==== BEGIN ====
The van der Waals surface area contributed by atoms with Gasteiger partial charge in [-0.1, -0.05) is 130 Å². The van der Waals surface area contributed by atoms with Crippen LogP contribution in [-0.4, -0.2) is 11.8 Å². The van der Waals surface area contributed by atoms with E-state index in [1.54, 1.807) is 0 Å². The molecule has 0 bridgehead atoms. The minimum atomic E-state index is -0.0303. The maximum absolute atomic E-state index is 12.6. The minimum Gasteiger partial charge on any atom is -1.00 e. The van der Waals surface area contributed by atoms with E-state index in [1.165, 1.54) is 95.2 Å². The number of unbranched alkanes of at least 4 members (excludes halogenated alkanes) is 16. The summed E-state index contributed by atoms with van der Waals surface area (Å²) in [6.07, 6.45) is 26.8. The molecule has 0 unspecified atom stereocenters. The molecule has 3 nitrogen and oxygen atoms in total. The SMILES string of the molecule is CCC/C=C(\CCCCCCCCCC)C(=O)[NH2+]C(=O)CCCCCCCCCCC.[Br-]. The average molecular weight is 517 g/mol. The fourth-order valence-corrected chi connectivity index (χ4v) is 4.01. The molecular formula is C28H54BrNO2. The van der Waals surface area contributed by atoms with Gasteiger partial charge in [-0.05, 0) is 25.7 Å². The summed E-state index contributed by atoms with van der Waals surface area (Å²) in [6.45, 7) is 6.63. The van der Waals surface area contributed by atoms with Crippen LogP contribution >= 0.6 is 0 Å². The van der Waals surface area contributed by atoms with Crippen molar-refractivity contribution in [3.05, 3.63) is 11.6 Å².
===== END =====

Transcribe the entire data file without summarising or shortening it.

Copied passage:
The van der Waals surface area contributed by atoms with Gasteiger partial charge in [-0.1, -0.05) is 130 Å². The van der Waals surface area contributed by atoms with Crippen LogP contribution in [-0.4, -0.2) is 11.8 Å². The van der Waals surface area contributed by atoms with E-state index in [1.54, 1.807) is 0 Å². The molecule has 0 bridgehead atoms. The minimum atomic E-state index is -0.0303. The maximum absolute atomic E-state index is 12.6. The minimum Gasteiger partial charge on any atom is -1.00 e. The van der Waals surface area contributed by atoms with E-state index in [1.165, 1.54) is 95.2 Å². The number of unbranched alkanes of at least 4 members (excludes halogenated alkanes) is 16. The summed E-state index contributed by atoms with van der Waals surface area (Å²) in [6.07, 6.45) is 26.8. The molecule has 0 unspecified atom stereocenters. The molecule has 3 nitrogen and oxygen atoms in total. The SMILES string of the molecule is CCC/C=C(\CCCCCCCCCC)C(=O)[NH2+]C(=O)CCCCCCCCCCC.[Br-]. The average molecular weight is 517 g/mol. The fourth-order valence-corrected chi connectivity index (χ4v) is 4.01. The molecular formula is C28H54BrNO2. The van der Waals surface area contributed by atoms with Gasteiger partial charge in [-0.05, 0) is 25.7 Å². The summed E-state index contributed by atoms with van der Waals surface area (Å²) in [6.45, 7) is 6.63. The van der Waals surface area contributed by atoms with Crippen LogP contribution >= 0.6 is 0 Å². The van der Waals surface area contributed by atoms with Crippen molar-refractivity contribution in [3.05, 3.63) is 11.6 Å².